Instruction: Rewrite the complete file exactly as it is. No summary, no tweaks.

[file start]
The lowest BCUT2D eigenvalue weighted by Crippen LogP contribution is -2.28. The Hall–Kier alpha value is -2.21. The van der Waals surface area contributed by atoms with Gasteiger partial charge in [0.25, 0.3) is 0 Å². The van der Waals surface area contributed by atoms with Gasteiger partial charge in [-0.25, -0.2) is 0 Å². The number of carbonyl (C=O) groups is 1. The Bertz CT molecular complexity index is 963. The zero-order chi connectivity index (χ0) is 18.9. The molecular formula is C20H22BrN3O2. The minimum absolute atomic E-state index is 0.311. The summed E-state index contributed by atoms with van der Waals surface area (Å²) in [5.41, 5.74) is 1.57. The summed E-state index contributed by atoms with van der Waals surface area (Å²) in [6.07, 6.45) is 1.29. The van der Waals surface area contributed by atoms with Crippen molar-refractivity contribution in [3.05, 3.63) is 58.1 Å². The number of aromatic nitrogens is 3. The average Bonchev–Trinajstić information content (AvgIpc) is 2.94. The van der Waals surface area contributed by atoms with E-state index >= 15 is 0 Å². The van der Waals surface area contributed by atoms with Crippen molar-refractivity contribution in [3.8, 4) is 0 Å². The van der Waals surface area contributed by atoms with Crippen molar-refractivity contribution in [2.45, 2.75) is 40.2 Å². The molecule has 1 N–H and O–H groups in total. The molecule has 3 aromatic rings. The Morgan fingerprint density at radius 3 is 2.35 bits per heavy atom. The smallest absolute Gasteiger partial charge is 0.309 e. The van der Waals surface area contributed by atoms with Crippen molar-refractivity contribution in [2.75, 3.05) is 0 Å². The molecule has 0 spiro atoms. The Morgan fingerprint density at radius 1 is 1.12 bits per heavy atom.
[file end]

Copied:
The lowest BCUT2D eigenvalue weighted by Crippen LogP contribution is -2.28. The Hall–Kier alpha value is -2.21. The van der Waals surface area contributed by atoms with Gasteiger partial charge in [0.25, 0.3) is 0 Å². The van der Waals surface area contributed by atoms with Gasteiger partial charge in [-0.25, -0.2) is 0 Å². The number of carbonyl (C=O) groups is 1. The Bertz CT molecular complexity index is 963. The zero-order chi connectivity index (χ0) is 18.9. The molecular formula is C20H22BrN3O2. The minimum absolute atomic E-state index is 0.311. The summed E-state index contributed by atoms with van der Waals surface area (Å²) in [5.41, 5.74) is 1.57. The summed E-state index contributed by atoms with van der Waals surface area (Å²) in [6.07, 6.45) is 1.29. The van der Waals surface area contributed by atoms with Crippen molar-refractivity contribution in [3.05, 3.63) is 58.1 Å². The number of aromatic nitrogens is 3. The average Bonchev–Trinajstić information content (AvgIpc) is 2.94. The van der Waals surface area contributed by atoms with E-state index >= 15 is 0 Å². The van der Waals surface area contributed by atoms with Crippen molar-refractivity contribution in [3.8, 4) is 0 Å². The van der Waals surface area contributed by atoms with Crippen molar-refractivity contribution in [2.45, 2.75) is 40.2 Å². The molecule has 1 N–H and O–H groups in total. The molecule has 3 aromatic rings. The Morgan fingerprint density at radius 3 is 2.35 bits per heavy atom. The smallest absolute Gasteiger partial charge is 0.309 e. The van der Waals surface area contributed by atoms with Crippen molar-refractivity contribution in [2.75, 3.05) is 0 Å². The molecule has 0 spiro atoms. The Morgan fingerprint density at radius 1 is 1.12 bits per heavy atom.